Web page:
Bringing Down the HouseMarch 7, 2003
When a lonely guy meets a woman on the Internet who happens to be in prison, she breaks out to be with him, and proceeds to wreak havoc on his middle-class life.
Release Year: 2003
Rating: 5.4/10 (19,346 voted)
Critic's Score: 39/100
Stars: Steve Martin, Queen Latifah, Eugene Levy
Peter Sanderson is a divorced, straight-laced, uptight attorney who still loves his ex-wife and can't figure out what he did wrong to make her leave him. However, Peter's trying to move on, and he's smitten with a brainy, bombshell barrister he's been chatting with online. However, when she comes to his house for their first face-to-face, she isn't refined, isn't Ivy League, and isn't even a lawyer. Instead, it's Charlene, a prison escapee who's proclaiming her innocence and wants Peter to help her clear her name. But Peter wants nothing to do with her, prompting the loud and shocking Charlene to turn Peter's perfectly ordered life upside down, jeopardizing his effort to get back with his wife and woo a billion dollar client.
Kimberly J. Brown
Angus T. Jones
Bring it. March 7.
Touchstone site at Yahoo.com |
Release Date: 7 March 2003
Filming Locations: 166 S McCadden Pl., Hancock Park, Los Angeles, California, USA
Box Office Details
Opening Weekend: $31,101,026
(9 March 2003)
(27 July 2003)
Did You Know?
Despite the fact that this was filmed in Super 35, "Filmed in Panavision" is listed in the end credits.
The shoulder space between Peter and Howie when Peter introduces Howie to Mrs. Arness at the country club.
Oh, just one moment… you know, there's a lovely, sad, Negro spiritual…
[Sarah chokes on her food]
Ivy's brother used to… uh, are you all right?
[Sarah nods weakly and takes a sip of her drink]
Anyway, Ivy's brother used to sing this when he came in from the tobbaco fields…
[begins to sing]
Mmmm…"Mama, is master going to sell us tomorrow? Yes, yes, yes! Mama, is master going to sell us tomorrow? Yes, yes, yes! Mama… is master going to sell ME to-mor-or-or-row…"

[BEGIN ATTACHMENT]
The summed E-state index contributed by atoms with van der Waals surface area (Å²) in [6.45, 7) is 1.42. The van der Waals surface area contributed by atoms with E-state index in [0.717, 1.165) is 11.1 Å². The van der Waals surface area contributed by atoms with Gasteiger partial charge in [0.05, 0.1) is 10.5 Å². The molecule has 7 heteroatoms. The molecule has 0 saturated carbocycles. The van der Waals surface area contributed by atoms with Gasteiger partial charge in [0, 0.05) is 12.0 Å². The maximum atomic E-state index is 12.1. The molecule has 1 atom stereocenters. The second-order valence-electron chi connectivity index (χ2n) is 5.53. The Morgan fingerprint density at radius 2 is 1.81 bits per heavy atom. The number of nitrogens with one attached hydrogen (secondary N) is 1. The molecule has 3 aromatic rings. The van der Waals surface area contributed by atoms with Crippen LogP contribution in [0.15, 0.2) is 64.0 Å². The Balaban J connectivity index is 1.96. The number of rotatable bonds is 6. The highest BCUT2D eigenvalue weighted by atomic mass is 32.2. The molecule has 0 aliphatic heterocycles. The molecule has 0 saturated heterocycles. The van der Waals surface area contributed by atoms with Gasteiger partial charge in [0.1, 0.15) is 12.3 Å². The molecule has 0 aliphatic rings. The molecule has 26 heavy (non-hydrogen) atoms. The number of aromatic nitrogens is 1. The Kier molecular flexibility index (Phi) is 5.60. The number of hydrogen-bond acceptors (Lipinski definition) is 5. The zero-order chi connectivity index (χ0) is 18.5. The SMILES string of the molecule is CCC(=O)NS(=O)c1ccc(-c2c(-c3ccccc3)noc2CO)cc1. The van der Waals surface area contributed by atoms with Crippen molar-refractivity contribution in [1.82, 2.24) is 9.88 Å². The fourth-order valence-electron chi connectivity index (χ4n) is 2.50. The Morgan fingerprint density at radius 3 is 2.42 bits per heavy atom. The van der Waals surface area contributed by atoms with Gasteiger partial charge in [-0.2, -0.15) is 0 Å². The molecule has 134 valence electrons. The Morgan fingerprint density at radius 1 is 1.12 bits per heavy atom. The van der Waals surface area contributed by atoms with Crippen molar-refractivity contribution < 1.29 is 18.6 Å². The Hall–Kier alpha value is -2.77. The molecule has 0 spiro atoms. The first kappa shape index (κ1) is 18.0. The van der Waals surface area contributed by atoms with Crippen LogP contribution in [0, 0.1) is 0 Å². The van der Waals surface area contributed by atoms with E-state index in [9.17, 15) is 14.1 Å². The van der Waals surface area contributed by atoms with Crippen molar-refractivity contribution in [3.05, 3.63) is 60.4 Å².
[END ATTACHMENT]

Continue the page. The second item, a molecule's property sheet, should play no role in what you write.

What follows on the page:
the stars steal the show
`Bringing Down the House' is the latest variation on that old comic chestnut
in which a wisecracking, free-spirit type from `the lower social orders'
invades the life of an uptight stuffed-shirt type – not only getting him to
loosen up that collar and shed his inhibitions but also showing him a thing
or two about what really matters in life. This is, basically, a primer for
a Culture Clash Comedy 101 course, with a couple of veteran comic professors
on hand to teach us all how it's done.
In this case, Steve Martin plays the uptight lawyer who is so obsessed with
his career that he has already lost his wife over the issue and appears on
the road to alienating his children as well. When Peter meets what he
believes is a potential love interest in an internet chat room, he figures
his life just might be turning around for the better. Peter is all set for
a romantic evening champagne, dim lights, `A Man and a Woman' playing
softly in the background when, at his door, who should appear but that Big
Bad Mama, Queen Latifah, as Charlene Morton, an ex-convict who wants Peter
to help her expunge from her record the crime she swears she did not commit.
Peter is at first reluctant to accept this strange woman into his house and
life, but Charlene is nothing if not persistent and she manages to horn her
way in anyway.
The Jason Filardi screenplay pretty much plays it all by rote. We know,
despite their tremendous differences in culture, background and personality,
that these two comic titans will end up as great pals by the story's end.
Nothing about `Bringing Down the House' surprises us, yet there is a certain
amount of comfort to be derived from familiarity and predictability. It's
an old formula but one that works fairly well here, thanks, primarily, to
the assured, high-energy performances of Martin and Latifah in the starring
roles. These two comic masters achieve a real chemistry working together,
enough to compensate for the broad stereotyping that permeates the film.
Filardi does achieve some moments of genuine hilarity by mixing slapstick
and social satire in roughly equal measure. The satire isn't on a very high
level of sophistication but it is good enough for a mass audience venture
such as this one.
Director Adam Shankman is also blessed with a strong supporting cast that
includes Eugene Levy as a nerdish – but `freaky' – business associate
obsessed with wild black women like Charlene; Joan Plowright as a snooty,
eccentric matron whose account Peter is determined to win for his firm; and
Bette White as Peter's bigoted next door neighbor who is eyeing askance all
the strange goings-on at the lawyer's house.
`Bringing Down the House' is at its best when it simply lets itself go,
forgets about the plot, and allows its performers to dazzle us with their
sheer likeability, i.e., Martin and Latifah dancing up a storm at an L.A.
bistro, Martin breaking out into a spontaneous break dance routine while
infiltrating an all-black nightclub. It is at its worst in the final scenes
when the heavy-handed plot mechanics threaten to torpedo the whole project.
Luckily, we have Martin and Latifah to help keep the thing afloat. The
vehicle itself may creak at times, but the stars never